The hybrid images algorithm is divided into two parts. The first part takes each input image and creates both a gaussian and laplacian pyramid. The second part takes these pyramids and uses them to create a low pass filtered version of one image and a high pass filtered version of the other image. These images are then merged to create the final hybrid image.
The first level of the gaussian pyramid is simply the input image. Subsequent levels are created by low pass filtering the previous level and scaling it by half. The low pass filter that seemed to work the best was a 5x5 gaussian kernel. The levels of the laplacian pyramid are created by subtracting the filtered version of the image from the unfiltered version. An example of the gaussian and laplacian pyramids for an image are shown below.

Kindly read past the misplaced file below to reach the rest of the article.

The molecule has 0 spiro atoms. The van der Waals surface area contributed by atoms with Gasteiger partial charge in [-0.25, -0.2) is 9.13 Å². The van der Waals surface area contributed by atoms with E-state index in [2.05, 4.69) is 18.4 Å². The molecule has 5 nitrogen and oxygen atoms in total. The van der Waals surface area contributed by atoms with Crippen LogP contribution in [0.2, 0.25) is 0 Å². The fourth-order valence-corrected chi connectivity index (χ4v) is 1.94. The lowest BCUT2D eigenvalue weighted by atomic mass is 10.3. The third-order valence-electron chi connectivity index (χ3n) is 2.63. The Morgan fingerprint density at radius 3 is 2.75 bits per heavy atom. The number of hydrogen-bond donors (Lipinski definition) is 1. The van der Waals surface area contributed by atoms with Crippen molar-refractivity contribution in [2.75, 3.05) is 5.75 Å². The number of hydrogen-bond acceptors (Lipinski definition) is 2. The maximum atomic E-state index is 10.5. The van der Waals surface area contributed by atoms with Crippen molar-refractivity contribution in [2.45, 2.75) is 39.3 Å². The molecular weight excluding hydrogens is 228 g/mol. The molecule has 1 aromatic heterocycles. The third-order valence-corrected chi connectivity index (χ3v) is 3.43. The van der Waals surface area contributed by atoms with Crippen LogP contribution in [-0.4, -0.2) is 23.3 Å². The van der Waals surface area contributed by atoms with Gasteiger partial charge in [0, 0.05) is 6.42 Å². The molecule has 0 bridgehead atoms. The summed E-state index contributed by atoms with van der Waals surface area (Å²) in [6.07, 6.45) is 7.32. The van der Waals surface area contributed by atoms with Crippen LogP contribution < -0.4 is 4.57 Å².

Once we have both sets of pyramids we can create the hybrid image. First we create a low pass filtered version of one image by collapsing the N coarsest levels of the laplacian pyramid. We then create a high pass filtered version of the other image by collapsing the M finest levels of the other laplacian pyramid. Both N and M are user specified and must be modified to acheive the best results on a per image basis. Below is a table of hybrid images of an owl and a lemur where both N and M have been varied. N increases vertically, and M increases horizontally.